Reading Aquinas on the vice of pusillanimity was my "aha" moment. I saw myself and my struggles in a whole new light. With this new concept in mind, I could name my own weakness and diagnose its causes. With these pictures of vice and virtue embodied in real human lives, I had the resources to reframe how I was living and why. Later, when I taught this material to my students, I watched as they had the same experience of epiphany: "Now I have a name for it"; "Finally I see what this struggle was really about"; "I had no idea that was the problem." I wonder how common it is to find that naming your vices is itself a moment of liberation?
For this diagnostic process of self-examination, the fourth-century Christian John Cassian offers a metaphor for moral malformation—the "tree of vices." Pride is at the root of the tree, and the trunk extends upward from it. The main seven branches are the traditional seven deadly sins—vainglory, envy, sloth, avarice, wrath, lust, and gluttony. From each of the seven branches grows additional "poison fruit," drooping downward. What this image shows us is the obvious mistake of thinking we can pluck off a vice's surface symptoms (its "fruits") and not address its source motivations or "roots." It offers a picture of self-examination that invites us to dig down to deeper causes. The organic metaphor also shows how sin, left unattended, will not sit idly within us but will grow and branch out further. Moreover, the "tree" of vices shows us the twisted inner connections of sin. It leads us to investigate how each of the vices is connected to pride, and why certain "fruits" or offshoot vices spring from the main seven.
Teaching the vices and virtues showed me the power of this process of acquiring new names, new pictures and paradigms. For with them comes the ability to recognize and spell out concepts and connections new inquirers intuitively grasp but cannot yet adequately identify. These new concepts and connections help us analyze and reflect on our character.
The main point in the opening exercises I've described is to see the need for naming and to experience why identifying the virtues and vices can be helpful and important. The eulogy exercise also locates our intellectual inquiry in a larger, personal, and practical project of character formation. The names we learn have meaning and significance in that frame, while that practical project motivates and makes sense of the detailed intellectual work that follows. Through these practices of reflection, my students feel and identify for themselves the gap between what they are and all that they are called to become. From there, they can see how identifying the vices and cultivating the virtues is a natural next step.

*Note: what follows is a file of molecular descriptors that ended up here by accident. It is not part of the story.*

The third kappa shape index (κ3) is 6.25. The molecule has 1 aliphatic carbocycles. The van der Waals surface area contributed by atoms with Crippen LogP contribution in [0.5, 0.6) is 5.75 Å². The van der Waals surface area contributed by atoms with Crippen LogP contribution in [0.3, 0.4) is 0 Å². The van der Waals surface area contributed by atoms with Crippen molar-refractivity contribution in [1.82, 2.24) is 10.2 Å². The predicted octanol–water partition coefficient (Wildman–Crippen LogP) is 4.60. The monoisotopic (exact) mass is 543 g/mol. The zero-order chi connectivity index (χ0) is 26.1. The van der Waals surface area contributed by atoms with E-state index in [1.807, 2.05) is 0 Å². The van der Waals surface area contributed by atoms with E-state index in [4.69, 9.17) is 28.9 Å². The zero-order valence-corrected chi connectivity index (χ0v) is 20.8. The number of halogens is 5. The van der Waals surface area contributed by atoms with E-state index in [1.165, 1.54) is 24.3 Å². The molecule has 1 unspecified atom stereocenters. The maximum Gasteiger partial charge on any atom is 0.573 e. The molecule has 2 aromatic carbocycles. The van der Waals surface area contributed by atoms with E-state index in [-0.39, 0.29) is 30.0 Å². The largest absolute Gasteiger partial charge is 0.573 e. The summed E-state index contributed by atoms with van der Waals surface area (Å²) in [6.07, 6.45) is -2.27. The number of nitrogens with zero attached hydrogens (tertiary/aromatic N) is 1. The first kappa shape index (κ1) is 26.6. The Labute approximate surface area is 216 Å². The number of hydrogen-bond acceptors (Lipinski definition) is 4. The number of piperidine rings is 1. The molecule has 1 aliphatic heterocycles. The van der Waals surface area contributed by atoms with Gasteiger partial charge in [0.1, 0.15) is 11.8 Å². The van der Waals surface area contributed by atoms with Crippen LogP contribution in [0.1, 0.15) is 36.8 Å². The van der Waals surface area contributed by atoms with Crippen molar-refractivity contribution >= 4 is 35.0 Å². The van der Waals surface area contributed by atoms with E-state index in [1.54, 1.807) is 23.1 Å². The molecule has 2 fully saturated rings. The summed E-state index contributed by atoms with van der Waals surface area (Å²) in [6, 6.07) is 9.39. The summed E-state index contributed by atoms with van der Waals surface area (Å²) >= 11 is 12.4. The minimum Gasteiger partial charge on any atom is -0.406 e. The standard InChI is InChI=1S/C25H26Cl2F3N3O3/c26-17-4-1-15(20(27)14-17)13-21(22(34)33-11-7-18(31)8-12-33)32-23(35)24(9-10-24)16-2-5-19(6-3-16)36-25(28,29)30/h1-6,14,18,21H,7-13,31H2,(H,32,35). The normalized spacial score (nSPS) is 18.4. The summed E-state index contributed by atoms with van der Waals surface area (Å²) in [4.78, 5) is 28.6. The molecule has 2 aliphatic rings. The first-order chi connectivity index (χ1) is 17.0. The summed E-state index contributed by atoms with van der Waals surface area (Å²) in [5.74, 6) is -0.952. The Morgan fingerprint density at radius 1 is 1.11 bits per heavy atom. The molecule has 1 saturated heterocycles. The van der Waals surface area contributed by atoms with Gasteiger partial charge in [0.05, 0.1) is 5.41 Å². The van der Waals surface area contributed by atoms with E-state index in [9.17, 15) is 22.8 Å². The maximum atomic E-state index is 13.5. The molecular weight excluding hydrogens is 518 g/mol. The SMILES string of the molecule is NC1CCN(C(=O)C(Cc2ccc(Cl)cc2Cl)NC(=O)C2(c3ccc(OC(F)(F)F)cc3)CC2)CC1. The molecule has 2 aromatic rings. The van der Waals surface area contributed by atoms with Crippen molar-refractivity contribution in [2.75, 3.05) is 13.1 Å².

The project of learning about the vices in my class is one example of a certain rhythm between practice and reflection on practice. In attending to the ways this rhythm played itself out in our classroom, I'd like first to highlight two things about the diagnostic practice of naming and the "whole life" reflections in which that diagnosis is embedded. The first is what Craig Dykstra calls the problem of "the too big and the too small." The second is the relationship between concepts and concretely embodied experience.
First, Dykstra's point: the problem of the too big and the too small is roughly this. If we give students too big a picture of the moral project, they have difficulty translating that into action-steps, concrete practices, and a way of going forward. In my students' case, the project of "being virtuous" or "developing more Christ-like character" felt fairly vague as a starting point. Turning to lists of particular virtues and specific spiritual disciplines gave that big picture more traction for them in the actual patterns and practices of Christ-like living. The problem of the too small is the opposite one—losing sight of the forest in one's study of a particular tree: for example, trying to define courageous action without a developed sense of what goods need protecting and why, how courage fits into the network of other Christian virtues, or how its common cultural expressions might be transformed in a context of Christian sacrificial love. So the key is to keep these connections between the overarching goals and the daily steps, between the vision and motivation behind the larger project and the need to discern what to do now as a student sitting in the dining hall or in a dorm room. For my class, the tree of virtues and vices functioned as a fruitful link between the "big" and the "small."